“No one seems to grasp the urgency of the moment,” said Tre Easton, senior advisor to the Battle Born Collective, a progressive group. it insists on overthrowing the filibuster to allow the Democrats to pass on a number of their priorities. “It’s like, ‘OK, what’s next?’ Will something happen that voters can say, “Yes, my life is much more stable than it was two years ago.”

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White House officials and Democrats insist their agenda is far from over and that discussions with key lawmakers are ongoing to enact the bulk of Mr. Biden’s domestic plans. Negotiations on a comprehensive package to keep the government open after Feb. 18 have quietly resumed, with states starting to receive $1 trillion in infrastructure bill funds.

“I think the point is that the agenda is not decided in one year,” said Jen Psaki, the White House press secretary.

While there is widespread agreement on the electoral danger the party faces, there is no consensus on exactly who is to blame. Liberals have been particularly scathing in their criticism of two centrist senators, Joe Manchin III of West Virginia and Kirsten Cinema of Arizona, and their longstanding objections to undermining the Senate filibuster, as well as Mr. Manchin’s decision to vehemently reject the $2.2 trillion spending plan. last month. For months, Democratic lawmakers, activists and officials have raised concerns about falling support among critical segments of the party coalition — blacks, women, youth and Hispanic voters — with many fearing that ratings could fall even further if action is not taken to issues like voting rights, climate change, abortion rights and paid family leave.

“In my opinion, we will not win the election in 2022 if our base is not activated and ordinary people do not understand what we are fighting for and how we are different from the Republicans,” Mr. Sanders said. – Now it is not so.

But many in the party acknowledge that the realities of their narrow majority in Congress and the united Republican opposition have blocked their ability to carry through much of their agenda. Some accused party leaders of catering to progressive ambitions without having the votes to carry them out.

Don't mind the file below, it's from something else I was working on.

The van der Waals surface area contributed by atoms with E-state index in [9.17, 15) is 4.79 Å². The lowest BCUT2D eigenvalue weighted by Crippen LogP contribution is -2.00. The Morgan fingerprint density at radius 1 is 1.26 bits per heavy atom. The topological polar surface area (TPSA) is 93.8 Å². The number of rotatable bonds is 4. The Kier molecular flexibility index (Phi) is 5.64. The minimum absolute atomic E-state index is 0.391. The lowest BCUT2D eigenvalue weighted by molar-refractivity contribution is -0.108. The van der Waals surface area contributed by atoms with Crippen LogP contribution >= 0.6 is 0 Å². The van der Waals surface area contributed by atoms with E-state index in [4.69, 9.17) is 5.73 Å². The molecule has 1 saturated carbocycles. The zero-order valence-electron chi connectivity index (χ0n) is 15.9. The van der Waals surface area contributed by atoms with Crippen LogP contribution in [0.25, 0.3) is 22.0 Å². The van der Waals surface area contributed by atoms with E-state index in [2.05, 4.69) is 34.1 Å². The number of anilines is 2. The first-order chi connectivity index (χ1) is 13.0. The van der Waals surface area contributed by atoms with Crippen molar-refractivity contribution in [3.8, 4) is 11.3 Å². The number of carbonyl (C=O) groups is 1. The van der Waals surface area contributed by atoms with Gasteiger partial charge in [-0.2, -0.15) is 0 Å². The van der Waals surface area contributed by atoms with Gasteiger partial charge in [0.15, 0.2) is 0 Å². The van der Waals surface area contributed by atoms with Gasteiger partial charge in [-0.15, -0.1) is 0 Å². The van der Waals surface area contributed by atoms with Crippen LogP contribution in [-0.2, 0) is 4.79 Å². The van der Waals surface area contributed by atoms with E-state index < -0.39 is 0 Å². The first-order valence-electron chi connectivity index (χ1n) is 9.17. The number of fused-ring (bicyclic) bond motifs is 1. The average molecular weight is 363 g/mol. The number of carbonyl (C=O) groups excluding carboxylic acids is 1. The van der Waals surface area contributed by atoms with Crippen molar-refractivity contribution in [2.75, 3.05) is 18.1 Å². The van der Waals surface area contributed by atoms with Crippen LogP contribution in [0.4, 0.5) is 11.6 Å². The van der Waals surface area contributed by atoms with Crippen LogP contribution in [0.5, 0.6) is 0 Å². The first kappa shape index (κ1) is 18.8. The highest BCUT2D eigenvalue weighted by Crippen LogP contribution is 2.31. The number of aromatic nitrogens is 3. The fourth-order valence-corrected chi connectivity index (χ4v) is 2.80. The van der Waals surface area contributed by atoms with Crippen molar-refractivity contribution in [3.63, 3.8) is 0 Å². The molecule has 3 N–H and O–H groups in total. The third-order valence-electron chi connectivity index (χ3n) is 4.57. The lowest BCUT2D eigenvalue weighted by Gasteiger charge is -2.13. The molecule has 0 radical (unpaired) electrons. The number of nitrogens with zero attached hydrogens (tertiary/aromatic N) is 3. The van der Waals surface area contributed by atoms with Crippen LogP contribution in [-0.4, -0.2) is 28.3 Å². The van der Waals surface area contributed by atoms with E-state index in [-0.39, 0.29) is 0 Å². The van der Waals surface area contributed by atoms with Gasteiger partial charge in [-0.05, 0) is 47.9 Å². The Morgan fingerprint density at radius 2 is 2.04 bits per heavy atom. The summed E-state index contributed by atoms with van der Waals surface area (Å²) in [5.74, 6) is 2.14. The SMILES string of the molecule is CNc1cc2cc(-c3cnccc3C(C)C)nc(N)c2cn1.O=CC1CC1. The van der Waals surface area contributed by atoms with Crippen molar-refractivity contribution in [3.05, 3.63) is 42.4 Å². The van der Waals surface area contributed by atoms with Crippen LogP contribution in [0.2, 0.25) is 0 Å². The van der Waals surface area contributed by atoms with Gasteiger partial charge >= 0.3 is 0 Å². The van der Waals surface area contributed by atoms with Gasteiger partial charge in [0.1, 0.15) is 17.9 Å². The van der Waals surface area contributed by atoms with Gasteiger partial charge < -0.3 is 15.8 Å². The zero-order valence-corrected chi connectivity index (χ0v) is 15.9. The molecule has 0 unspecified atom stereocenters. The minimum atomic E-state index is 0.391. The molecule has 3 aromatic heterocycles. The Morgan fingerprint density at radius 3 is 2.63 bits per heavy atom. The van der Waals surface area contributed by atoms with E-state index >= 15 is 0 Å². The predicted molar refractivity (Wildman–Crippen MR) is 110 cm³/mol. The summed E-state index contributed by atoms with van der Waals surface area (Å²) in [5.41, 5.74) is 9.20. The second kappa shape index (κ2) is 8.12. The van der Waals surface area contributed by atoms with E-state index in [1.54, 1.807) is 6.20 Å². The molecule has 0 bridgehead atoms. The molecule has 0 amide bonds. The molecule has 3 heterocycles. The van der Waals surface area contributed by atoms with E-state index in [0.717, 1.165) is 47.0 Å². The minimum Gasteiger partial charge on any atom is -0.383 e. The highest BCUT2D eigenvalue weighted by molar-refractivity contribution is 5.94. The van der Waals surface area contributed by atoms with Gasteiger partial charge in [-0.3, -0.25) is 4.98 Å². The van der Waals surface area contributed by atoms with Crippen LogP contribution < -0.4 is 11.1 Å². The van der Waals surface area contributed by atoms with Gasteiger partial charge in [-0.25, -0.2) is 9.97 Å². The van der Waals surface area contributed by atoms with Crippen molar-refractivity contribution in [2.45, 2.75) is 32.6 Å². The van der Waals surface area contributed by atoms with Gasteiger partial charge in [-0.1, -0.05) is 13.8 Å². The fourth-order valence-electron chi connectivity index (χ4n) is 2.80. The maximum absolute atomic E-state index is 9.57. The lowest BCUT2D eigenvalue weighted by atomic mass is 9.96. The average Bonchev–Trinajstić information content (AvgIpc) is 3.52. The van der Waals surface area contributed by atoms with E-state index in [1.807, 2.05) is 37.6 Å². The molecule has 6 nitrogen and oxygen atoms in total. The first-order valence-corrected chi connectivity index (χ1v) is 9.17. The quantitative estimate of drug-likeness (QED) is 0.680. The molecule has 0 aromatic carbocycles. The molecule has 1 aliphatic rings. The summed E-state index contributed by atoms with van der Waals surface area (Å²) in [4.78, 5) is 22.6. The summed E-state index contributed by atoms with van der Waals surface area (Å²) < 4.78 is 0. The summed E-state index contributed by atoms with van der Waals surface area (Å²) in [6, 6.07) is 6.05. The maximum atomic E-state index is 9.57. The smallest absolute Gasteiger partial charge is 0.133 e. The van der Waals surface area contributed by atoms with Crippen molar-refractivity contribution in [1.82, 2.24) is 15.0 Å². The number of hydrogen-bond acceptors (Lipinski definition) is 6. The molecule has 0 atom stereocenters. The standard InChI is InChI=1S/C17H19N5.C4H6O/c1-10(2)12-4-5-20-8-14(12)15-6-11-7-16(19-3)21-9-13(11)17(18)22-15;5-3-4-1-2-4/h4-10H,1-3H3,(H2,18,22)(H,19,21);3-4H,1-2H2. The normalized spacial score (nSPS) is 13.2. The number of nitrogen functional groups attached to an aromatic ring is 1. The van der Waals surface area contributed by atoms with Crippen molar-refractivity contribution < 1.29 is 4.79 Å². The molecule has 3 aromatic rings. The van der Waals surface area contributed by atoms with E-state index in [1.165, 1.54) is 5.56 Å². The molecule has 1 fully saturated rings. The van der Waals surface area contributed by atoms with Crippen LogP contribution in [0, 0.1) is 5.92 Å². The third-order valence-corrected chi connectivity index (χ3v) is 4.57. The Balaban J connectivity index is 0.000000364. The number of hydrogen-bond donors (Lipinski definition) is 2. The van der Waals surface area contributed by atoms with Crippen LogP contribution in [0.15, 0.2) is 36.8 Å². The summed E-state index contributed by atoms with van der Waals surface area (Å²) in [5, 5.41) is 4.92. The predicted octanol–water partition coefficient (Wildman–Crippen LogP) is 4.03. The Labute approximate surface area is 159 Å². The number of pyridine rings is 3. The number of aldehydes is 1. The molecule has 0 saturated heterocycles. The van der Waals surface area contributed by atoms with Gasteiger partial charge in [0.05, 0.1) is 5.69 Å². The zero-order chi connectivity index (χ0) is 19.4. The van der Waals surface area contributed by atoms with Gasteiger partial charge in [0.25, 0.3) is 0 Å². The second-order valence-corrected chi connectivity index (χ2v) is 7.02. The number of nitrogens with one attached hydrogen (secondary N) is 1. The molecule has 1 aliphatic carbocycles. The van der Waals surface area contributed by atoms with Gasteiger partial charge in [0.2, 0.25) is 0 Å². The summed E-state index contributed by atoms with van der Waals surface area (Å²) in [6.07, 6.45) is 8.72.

“The leadership has chosen a bad strategy, and while I think they may be able to report that they tried, it’s not really going to create real laws,” said Rep. Stephanie Murphy, a centrist from Florida who is leaving retired, but declared her aspirations. for a future run for the Senate.

Representative Cherie Bustos, a rural Illinois Democrat, said Democrats should consider less ambitious bills that could garner some Republican support to give the party the gains it can claim in the midterms.

“We really need to reboot at this point,” said Ms. Bustos, who is retiring from the district that passed to Donald J. Trump in 2020. “I hope we focus on what we can do and then focus like crazy. about its sale.

Mr. Biden has effectively bet on his presidency, believing that voters will reward his party for leading the country out of a deadly pandemic and bringing economic prosperity. But even after a year that saw record job growth, widely available vaccines and stock market booms, Mr. Biden hasn’t begun talking about success or focusing on promoting his legislative victories.

Many Democrats say they need to do more to sell their gains or risk seeing the midterms go down the path of a year-end election, when many in the party were surprised by the intensity of the backlash against them in the Virginia, New Jersey races. and USA. New York.

“We need to be promoting and selling, not moaning and moaning,” said Bradley Beychok, president of Democratic group American Bridge 21st Century.

Others say that as president, Mr. Biden has lagged behind many voters by focusing on issues like climate change and voting rights. While these topics are critical to the country, they are not high on the list of concerns for many voters who are still grappling with the uncertainty of the pandemic, now in its third year.

“The administration is focused on things that are important but not particularly visible to voters, and sometimes you, as president, have to do that,” said Matt Bennett, co-founder of The Third Way, a moderate Democrat think tank. “Now we need to get back to talking about things that people care about.

World Nation News Deskhttps://www.worldnationnews.com